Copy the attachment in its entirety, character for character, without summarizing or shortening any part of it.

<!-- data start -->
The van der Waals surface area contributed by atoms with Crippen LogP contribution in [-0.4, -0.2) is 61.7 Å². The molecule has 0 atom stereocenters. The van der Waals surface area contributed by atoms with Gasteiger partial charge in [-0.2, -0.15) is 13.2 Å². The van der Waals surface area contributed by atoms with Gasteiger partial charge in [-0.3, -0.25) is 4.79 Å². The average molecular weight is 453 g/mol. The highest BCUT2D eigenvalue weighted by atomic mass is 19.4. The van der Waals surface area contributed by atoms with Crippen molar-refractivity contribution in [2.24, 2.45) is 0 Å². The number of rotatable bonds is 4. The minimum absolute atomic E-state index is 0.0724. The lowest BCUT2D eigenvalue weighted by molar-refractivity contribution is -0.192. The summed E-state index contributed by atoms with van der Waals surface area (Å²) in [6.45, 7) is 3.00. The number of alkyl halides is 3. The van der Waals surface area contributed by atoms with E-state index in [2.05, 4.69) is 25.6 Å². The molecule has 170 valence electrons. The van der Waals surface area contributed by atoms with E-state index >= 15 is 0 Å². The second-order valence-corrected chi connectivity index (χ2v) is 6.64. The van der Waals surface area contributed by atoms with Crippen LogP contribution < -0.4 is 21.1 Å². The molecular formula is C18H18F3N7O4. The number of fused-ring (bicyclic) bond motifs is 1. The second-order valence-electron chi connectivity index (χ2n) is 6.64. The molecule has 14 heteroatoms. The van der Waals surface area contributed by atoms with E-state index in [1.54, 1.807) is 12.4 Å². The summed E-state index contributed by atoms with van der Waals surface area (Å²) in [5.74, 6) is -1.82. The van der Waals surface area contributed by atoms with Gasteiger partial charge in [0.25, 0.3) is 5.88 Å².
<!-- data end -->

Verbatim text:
The van der Waals surface area contributed by atoms with Crippen LogP contribution in [-0.4, -0.2) is 61.7 Å². The molecule has 0 atom stereocenters. The van der Waals surface area contributed by atoms with Gasteiger partial charge in [-0.2, -0.15) is 13.2 Å². The van der Waals surface area contributed by atoms with Gasteiger partial charge in [-0.3, -0.25) is 4.79 Å². The average molecular weight is 453 g/mol. The highest BCUT2D eigenvalue weighted by atomic mass is 19.4. The van der Waals surface area contributed by atoms with Crippen molar-refractivity contribution in [2.24, 2.45) is 0 Å². The number of rotatable bonds is 4. The minimum absolute atomic E-state index is 0.0724. The lowest BCUT2D eigenvalue weighted by molar-refractivity contribution is -0.192. The summed E-state index contributed by atoms with van der Waals surface area (Å²) in [6.45, 7) is 3.00. The number of alkyl halides is 3. The van der Waals surface area contributed by atoms with E-state index in [2.05, 4.69) is 25.6 Å². The molecule has 170 valence electrons. The van der Waals surface area contributed by atoms with E-state index >= 15 is 0 Å². The second-order valence-corrected chi connectivity index (χ2v) is 6.64. The van der Waals surface area contributed by atoms with Crippen LogP contribution < -0.4 is 21.1 Å². The molecular formula is C18H18F3N7O4. The number of fused-ring (bicyclic) bond motifs is 1. The second-order valence-electron chi connectivity index (χ2n) is 6.64. The molecule has 14 heteroatoms. The van der Waals surface area contributed by atoms with E-state index in [1.54, 1.807) is 12.4 Å². The summed E-state index contributed by atoms with van der Waals surface area (Å²) in [5.74, 6) is -1.82. The van der Waals surface area contributed by atoms with Gasteiger partial charge in [0.25, 0.3) is 5.88 Å².